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Basic Cable TV Networks Losing Momentum

Kagan Research forecasts that the basic cable TV network business, after a spectacular quarter-century run, will experience a deceleration of its sizzling revenue growth rate in the next five years. Despite that, its profit outlook remains rosy.

How? The growth in expenses is expected to decelerate even more, given economies of mass scale and only moderate rises in program expenses. Kagan Research forecasts profit margins will rise several percentage points to reach a lofty 41 percent by 2010. "It's definitely a healthy scenario," notes Derek Baine, senior analyst at Kagan Research. Basic cable networks generated $29.9 billion in total U.S. revenue for 2005.

Channel advertising revenue will rise 15 percent in 2006, but that rate is forecast to decelerate to 12 percent in 2010 � still a robust double-digit increase. In the same 2006-2010 time frame, programming costs as a percentage of total revenue are forecast to fall two percentage points.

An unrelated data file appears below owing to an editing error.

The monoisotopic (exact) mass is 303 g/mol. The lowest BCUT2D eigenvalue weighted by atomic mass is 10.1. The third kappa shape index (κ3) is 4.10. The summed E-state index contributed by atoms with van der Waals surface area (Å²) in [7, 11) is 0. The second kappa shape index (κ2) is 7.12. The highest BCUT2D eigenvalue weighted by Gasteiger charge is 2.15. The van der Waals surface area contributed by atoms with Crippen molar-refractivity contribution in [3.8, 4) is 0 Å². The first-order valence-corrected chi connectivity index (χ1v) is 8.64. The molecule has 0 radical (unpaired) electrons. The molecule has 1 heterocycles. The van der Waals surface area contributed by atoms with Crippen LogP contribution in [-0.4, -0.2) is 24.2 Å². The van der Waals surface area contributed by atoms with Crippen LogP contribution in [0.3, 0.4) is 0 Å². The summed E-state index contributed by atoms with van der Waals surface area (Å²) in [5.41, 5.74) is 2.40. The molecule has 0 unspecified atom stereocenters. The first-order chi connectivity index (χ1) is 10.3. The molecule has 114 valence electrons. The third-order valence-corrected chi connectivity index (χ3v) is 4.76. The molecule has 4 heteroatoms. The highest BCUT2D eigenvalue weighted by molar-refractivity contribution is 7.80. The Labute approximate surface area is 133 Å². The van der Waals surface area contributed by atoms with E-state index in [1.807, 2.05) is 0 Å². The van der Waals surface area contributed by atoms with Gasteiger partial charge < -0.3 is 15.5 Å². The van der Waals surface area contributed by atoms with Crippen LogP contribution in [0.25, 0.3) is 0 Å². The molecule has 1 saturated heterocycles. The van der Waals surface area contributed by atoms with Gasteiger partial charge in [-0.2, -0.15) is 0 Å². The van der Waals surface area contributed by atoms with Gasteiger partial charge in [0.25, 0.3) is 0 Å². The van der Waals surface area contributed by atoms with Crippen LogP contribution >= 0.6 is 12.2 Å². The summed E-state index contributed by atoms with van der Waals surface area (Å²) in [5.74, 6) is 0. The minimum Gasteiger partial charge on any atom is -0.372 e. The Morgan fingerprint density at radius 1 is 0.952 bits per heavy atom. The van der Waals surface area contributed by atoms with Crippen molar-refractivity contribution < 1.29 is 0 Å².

A la carte � selling channels to consumers individually or in small groupings instead of big basic with 50 or more channels � remains a question mark as the U.S. Congress debates whether to enact legislation.

"If you look at U.S. basic cable channel service on a per channel basis, consumers bills have been flat for several years," notes Baine. However, in other countries where the pay-TV sector is more competitive, individual channel and tier subscription pricing has typically declined.

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